It is interesting, though not surprising, to me that most of the objection to our barbaric destruction of those two cities came from the men and women of the Right. It was only two days after the bombing of Hiroshima that the Republican former President Herbert Hoover wrote to a friend that “the use of the atomic bomb, with its indiscriminate killing of women and children, revolts my soul.” Leo Maley and Uday Mohan pick up on this over at the History News Network:
Days later, David Lawrence, the conservative owner and editor of U.S. News (now U.S. News & World Report), argued that Japan’s surrender had been inevitable without the atomic bomb. He added that justifications of “military necessity” will “never erase from our minds the simple truth that we, of all civilized nations . . . did not hesitate to employ the most destructive weapon of all times indiscriminately against men, women and children.”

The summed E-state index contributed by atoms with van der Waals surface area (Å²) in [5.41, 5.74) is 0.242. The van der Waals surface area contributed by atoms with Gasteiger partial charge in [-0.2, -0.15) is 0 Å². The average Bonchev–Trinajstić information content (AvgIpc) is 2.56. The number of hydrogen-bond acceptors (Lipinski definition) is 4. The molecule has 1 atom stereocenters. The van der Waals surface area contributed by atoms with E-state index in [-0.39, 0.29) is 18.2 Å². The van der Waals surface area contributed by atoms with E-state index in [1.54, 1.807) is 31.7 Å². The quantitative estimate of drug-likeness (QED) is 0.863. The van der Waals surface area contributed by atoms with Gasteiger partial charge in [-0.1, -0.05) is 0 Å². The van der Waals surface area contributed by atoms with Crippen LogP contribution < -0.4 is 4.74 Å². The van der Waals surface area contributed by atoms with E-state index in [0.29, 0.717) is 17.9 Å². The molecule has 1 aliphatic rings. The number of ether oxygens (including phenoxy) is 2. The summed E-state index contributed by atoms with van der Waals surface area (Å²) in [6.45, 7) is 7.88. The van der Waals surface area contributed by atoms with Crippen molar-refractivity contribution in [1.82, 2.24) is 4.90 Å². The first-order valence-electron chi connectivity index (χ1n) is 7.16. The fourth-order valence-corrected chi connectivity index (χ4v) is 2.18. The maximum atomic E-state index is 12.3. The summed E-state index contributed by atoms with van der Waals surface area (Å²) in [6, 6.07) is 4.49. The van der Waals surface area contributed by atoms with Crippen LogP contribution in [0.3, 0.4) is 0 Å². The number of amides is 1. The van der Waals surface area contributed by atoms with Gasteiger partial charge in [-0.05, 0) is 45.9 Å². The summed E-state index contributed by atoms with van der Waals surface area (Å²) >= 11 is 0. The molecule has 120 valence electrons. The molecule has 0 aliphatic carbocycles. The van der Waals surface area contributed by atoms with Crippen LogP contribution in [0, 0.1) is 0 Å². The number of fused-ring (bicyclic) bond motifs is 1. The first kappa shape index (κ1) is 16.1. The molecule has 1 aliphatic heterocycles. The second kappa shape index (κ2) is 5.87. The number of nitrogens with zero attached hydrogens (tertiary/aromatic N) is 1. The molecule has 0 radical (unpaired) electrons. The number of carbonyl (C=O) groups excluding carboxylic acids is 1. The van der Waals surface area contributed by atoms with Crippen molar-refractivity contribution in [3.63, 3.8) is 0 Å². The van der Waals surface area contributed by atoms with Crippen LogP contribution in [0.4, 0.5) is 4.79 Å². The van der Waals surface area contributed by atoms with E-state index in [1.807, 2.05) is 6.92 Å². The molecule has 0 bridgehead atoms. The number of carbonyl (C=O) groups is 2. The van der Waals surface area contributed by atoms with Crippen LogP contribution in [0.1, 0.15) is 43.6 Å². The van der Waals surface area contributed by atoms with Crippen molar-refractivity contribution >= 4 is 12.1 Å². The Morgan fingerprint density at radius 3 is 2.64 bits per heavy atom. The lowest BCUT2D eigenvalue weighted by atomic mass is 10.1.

Just weeks after Japan’s surrender, an article published in the conservative magazine Human Events contended that America’s atomic destruction of Hiroshima might be morally “more shameful” and “more degrading” than Japan’s “indefensible and infamous act of aggression” at Pearl Harbor.
Such scathing criticism on the part of leading American conservatives continued well after 1945. A 1947 editorial in the Chicago Tribune, at the time a leading conservative voice, claimed that President Truman and his advisers were guilty of “crimes against humanity” for “the utterly unnecessary killing of uncounted Japanese.”